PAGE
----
|City Population (2011)||93,650 (54th)|
|Population Density||1,292.3/km2 (3,347/sq mi)|
|Metro Population (2011)||135,501 (30th)|
|Population Density||126.3/km2 (327/sq mi)|
|Land Area||72.47 km2 (27.98 sq mi)|
|Metro Area||1,073.11 km2 (414.33 sq mi)|
|Elevation||248 m (814 ft)|
|Postal code||N0E, N3L|
|Area code(s)||519 and 226|
Brantford is named after Joseph Brant, an important Mohawk chief during the American Revolutionary War and later, who led his people in their first decades in Upper Canada. Many of his and other First Nations citizens live on the neighbouring reserve of Six Nations of the Grand River First Nation, the most populous reserve in Ontario.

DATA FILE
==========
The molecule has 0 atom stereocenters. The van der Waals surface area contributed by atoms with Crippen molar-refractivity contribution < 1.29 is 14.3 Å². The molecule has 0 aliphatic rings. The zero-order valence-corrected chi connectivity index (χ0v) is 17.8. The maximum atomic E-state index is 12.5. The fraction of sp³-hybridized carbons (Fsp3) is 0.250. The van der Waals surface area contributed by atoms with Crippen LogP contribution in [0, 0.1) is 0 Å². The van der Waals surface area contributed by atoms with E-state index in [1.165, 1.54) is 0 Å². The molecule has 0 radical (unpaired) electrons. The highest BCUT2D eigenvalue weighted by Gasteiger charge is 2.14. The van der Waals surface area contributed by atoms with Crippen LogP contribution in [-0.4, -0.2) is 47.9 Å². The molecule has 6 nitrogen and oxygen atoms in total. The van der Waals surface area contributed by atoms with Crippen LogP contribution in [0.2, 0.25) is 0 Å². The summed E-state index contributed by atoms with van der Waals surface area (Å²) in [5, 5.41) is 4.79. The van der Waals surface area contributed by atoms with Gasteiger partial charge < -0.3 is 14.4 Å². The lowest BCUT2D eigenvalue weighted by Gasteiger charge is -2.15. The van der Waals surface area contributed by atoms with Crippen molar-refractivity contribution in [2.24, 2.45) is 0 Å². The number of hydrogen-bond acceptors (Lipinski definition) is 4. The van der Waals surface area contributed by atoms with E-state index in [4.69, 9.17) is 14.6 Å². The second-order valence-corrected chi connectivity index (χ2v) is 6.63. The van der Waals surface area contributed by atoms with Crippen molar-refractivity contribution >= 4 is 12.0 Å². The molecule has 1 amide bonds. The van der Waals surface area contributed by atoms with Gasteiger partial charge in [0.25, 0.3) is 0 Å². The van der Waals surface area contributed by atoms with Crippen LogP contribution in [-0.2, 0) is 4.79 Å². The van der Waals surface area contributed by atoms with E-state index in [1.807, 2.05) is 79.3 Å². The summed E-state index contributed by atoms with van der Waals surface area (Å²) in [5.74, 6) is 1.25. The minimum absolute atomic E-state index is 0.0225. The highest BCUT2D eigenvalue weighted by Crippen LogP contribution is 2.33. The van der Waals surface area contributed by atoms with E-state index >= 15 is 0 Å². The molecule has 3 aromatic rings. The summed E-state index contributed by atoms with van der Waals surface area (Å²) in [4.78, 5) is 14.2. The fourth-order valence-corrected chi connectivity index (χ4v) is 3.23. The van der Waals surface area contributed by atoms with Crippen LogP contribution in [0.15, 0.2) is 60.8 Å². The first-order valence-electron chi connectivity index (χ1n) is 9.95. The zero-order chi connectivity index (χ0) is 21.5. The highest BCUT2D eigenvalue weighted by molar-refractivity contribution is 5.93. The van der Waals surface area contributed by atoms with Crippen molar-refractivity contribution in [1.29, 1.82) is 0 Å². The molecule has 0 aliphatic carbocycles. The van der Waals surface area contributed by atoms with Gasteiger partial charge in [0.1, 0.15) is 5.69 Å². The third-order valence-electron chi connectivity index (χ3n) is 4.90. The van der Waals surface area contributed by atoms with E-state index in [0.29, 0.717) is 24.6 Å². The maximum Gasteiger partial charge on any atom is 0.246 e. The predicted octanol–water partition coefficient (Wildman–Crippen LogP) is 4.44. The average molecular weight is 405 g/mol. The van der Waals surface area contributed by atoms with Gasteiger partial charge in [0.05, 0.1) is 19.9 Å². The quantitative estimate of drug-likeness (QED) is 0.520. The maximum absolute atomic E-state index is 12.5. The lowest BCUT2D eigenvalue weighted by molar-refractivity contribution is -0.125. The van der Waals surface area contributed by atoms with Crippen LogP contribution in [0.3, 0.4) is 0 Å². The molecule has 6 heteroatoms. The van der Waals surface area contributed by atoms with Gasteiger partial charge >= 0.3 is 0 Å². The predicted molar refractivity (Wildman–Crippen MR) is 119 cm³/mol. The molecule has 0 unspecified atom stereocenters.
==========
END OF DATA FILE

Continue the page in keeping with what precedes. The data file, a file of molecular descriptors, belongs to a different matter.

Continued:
The electric telephone was invented here, leading to the establishment of Canada’s first telephone factory here in the 1870s. Brantford developed as an important Canadian industrial centre for the first half of the 20th century, and it was once the third-ranked Canadian city in terms of cash-value of manufactured goods exported.
The city developed at the deepest navigable point of the Grand River. Because of existing networks, it became a railroad hub of Southern Ontario. The combination of water and rail helped Brantford develop from a farming community into an industrial city with many blue-collar jobs, based on the agriculture implement industry. Major companies included Massey-Harris, Verity Plow, and the Cockshutt Plow Company. This industry, more than any other, provided the well-paying and steady employment that allowed Brantford to sustain economic growth through most of the 20th century.